t of the Carthaginians toward their generals, of which he had had long experience. Moreover, he had apprehensions for himself touching the cause of this great war, which had been begun by himself in Spain. Nevertheless, he recognized the necessity of obeying, and accordingly he built a fleet, for which Italy supplied abundant timber. Despising the cities still allied to him now as foreigners, he resolved to plunder them all, and thus, by enriching his army, render himself secure against B.C. 203 his calumniators in Carthage. But being ashamed of such a breach of faith, he sent Hasdrubal, the admiral, about, on pretence of inspecting the garrisons. The latter, as he entered each city, ordered the inhabitants to take what things they and their slaves could carry, and move away. Then he plundered the rest. Some of them, learning of these proceedings before Hasdrubal came, attacked the garrisons, overcoming them in some places and being over-come by them in others. Indiscriminate slaught
him firmly in the kingdom of the Massylians and to give him in marriage whichever of his three daughters he should choose. The person who delivered this message brought gold also, in order that, if he could not persuade Masinissa, he might bribe one of his servants to kill him. As he did not succeed, he paid the money to one of them to murder him. The servant took the money to Masinissa and exposed the giver.
Then Syphax, finding that he could not deceive any-body, B.C. 203 joined the Carthaginians openly. He captured, by means of treachery, an inland town named Tholon, where the Romans had a large store of war materials and food, and slew all of the garrison who would not depart on parole. He also called up another large reënforcement of Numidians. And now, as the mercenaries had arrived and the ships were in readiness, they decided to fight, Syphax attacking those besieging Utica, and Hasdrubal the camp of Scipio, while the ships should bear down upon the ship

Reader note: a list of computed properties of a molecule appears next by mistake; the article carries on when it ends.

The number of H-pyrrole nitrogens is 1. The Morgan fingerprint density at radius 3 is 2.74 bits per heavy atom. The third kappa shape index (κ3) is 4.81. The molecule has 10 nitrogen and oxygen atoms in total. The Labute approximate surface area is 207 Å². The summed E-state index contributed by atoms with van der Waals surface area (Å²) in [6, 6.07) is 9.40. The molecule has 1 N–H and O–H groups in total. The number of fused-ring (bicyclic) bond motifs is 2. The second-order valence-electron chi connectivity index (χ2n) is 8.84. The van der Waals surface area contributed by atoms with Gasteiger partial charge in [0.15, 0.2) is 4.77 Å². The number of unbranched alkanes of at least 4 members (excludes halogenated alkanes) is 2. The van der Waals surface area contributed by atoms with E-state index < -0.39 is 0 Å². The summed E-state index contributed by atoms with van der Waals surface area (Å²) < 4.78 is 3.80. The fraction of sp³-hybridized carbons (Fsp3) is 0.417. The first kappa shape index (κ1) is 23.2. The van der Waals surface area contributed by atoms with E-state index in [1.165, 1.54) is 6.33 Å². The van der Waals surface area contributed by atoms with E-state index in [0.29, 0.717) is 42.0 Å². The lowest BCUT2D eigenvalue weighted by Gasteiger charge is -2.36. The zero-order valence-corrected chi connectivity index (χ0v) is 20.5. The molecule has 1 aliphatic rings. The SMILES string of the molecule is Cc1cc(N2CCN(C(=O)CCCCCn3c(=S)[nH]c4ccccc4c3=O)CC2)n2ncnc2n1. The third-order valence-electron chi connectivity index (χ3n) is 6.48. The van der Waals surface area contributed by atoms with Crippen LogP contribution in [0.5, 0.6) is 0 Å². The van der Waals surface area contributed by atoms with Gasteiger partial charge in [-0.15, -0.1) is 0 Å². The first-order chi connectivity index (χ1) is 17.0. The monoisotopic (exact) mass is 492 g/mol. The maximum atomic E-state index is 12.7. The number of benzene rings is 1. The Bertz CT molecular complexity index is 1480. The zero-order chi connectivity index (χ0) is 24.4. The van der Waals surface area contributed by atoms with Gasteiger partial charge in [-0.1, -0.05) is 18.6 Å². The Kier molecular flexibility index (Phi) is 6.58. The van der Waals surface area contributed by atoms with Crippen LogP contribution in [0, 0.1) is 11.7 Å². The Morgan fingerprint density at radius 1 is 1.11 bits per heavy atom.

ters of the treaty of peace. With another part of his army he ravaged Attica and laid B.C. 200 siege to Athens, as though none of these countries concerned the Romans. It was reported also that a league had been made between Philip and Antiochus, king of Syria, to the effect that Philip should help Antiochus to conquer Egypt and Cyprus, of which Ptolemy IV., surnamed Philopator,This should be Ptolemy V., surnamed Epiphanes, the son of Ptolemy Philopator. The latter died in the year 551 (B.C. 203). The error is repeated in Syr. I, 2, and 4 (Schweighäuser, vol. iii. pp. 507 and 529). who was still a boy, was the ruler; and that Antiochus should help Philip to gain Cyrene, the Cyclades islands, and Ionia. This rumor, so disquieting to all, the Rhodians communicated to Rome. After the Rhodians, ambassadors of Athens came complaining of the siege instituted by Philip. The Ætolians also had repented of their treaty, and they complained of Philip's bad faith toward them and asked to be insc